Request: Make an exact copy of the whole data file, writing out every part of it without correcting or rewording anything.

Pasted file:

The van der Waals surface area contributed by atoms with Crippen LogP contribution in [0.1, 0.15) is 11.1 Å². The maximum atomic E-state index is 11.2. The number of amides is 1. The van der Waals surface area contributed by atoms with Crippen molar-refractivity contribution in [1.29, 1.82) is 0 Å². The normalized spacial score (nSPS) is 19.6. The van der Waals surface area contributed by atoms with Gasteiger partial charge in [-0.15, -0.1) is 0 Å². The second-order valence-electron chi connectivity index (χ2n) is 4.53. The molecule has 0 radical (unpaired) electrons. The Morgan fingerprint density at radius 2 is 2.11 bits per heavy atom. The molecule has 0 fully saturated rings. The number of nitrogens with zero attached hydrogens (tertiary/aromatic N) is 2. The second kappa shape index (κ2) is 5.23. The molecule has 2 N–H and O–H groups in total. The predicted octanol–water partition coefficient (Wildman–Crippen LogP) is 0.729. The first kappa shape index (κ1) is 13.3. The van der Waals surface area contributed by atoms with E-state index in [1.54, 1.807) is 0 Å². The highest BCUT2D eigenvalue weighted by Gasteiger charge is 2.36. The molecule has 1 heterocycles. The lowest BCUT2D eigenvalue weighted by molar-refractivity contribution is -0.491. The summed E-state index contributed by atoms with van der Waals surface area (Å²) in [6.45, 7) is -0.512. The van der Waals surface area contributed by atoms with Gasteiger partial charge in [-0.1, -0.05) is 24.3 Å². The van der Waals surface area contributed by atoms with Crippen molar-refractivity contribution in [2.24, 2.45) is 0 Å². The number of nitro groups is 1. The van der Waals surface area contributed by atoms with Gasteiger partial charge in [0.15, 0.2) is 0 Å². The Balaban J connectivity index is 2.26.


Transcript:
The van der Waals surface area contributed by atoms with Crippen LogP contribution in [0.1, 0.15) is 11.1 Å². The maximum atomic E-state index is 11.2. The number of amides is 1. The van der Waals surface area contributed by atoms with Crippen molar-refractivity contribution in [1.29, 1.82) is 0 Å². The normalized spacial score (nSPS) is 19.6. The van der Waals surface area contributed by atoms with Gasteiger partial charge in [-0.15, -0.1) is 0 Å². The second-order valence-electron chi connectivity index (χ2n) is 4.53. The molecule has 0 radical (unpaired) electrons. The Morgan fingerprint density at radius 2 is 2.11 bits per heavy atom. The molecule has 0 fully saturated rings. The number of nitrogens with zero attached hydrogens (tertiary/aromatic N) is 2. The second kappa shape index (κ2) is 5.23. The molecule has 2 N–H and O–H groups in total. The predicted octanol–water partition coefficient (Wildman–Crippen LogP) is 0.729. The first kappa shape index (κ1) is 13.3. The van der Waals surface area contributed by atoms with E-state index in [1.54, 1.807) is 0 Å². The highest BCUT2D eigenvalue weighted by Gasteiger charge is 2.36. The molecule has 1 heterocycles. The lowest BCUT2D eigenvalue weighted by molar-refractivity contribution is -0.491. The summed E-state index contributed by atoms with van der Waals surface area (Å²) in [6.45, 7) is -0.512. The van der Waals surface area contributed by atoms with Gasteiger partial charge in [-0.1, -0.05) is 24.3 Å². The van der Waals surface area contributed by atoms with Crippen molar-refractivity contribution in [2.24, 2.45) is 0 Å². The number of nitro groups is 1. The van der Waals surface area contributed by atoms with Gasteiger partial charge in [0.15, 0.2) is 0 Å². The Balaban J connectivity index is 2.26.